The places he creates are sensitively formed to respond to context and are essentially urban – always being read as part of a bigger landscape. This is not iconic attention-seeking architecture that focuses on itself, instead the work always mediates between the individual user and the city. The materiality his practice has developed over the last three decades pushes beyond ‘white modernism’ to a manifest palette of subtle textures, materials and sensations – from plaster, stone, concrete and timber, through to glass, meshes and perforated flat metals, and often in dialogue with the existing fabric of a neighbouring or host building, be it a single new building or the sensitive restoration and re-imagining of an old building.

Experientially, the buildings are both light and fleeting, yet permanent and solid, managing to combine contradictory qualities, where delight and seriousness inhabit spaces simultaneously.  At every level his work exhibits perseverance and resolve, qualities all too lacking in contemporary design.  It is also an architecture with a determination to resolve detail and strategy at the same time, yet it avoids reverting to cliché.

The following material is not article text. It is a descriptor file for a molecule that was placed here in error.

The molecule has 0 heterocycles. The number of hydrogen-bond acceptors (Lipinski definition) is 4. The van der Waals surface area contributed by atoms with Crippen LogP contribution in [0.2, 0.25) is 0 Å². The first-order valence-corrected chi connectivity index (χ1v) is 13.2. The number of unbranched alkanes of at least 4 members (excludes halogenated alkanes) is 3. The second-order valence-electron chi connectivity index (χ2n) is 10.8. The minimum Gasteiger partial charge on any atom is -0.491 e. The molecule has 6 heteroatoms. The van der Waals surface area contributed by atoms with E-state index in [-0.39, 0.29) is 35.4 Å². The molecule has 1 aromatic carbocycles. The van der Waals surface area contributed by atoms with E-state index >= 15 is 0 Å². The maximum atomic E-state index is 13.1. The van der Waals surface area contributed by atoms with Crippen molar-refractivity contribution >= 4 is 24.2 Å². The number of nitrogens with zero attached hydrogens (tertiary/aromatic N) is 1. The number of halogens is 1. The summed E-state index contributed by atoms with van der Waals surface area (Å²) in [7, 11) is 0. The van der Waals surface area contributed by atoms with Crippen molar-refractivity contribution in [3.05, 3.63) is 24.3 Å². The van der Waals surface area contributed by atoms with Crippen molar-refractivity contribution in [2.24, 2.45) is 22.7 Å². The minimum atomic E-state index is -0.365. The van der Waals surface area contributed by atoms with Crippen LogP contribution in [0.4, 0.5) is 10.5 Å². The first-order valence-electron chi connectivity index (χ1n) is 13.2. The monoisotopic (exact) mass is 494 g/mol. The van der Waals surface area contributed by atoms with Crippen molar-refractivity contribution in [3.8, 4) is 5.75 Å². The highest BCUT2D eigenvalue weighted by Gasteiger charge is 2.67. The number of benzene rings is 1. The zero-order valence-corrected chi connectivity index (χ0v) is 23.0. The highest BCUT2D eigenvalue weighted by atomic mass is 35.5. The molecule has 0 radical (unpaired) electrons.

His superb architectural oeuvre has been hard won. Being a ground-breaking architect is not easy. He has built his reputation on international competition, rising to the occasion time and time again to resolve complex briefs and sites with a precise conceptual clarity. This clarity then informs the resulting architecture so that is at once humanistic, abstract and monumental. His work is an art form, as his exhibition at the Design Museum in 2009 showed so clearly, and it leaves the viewer asking questions, wanting more.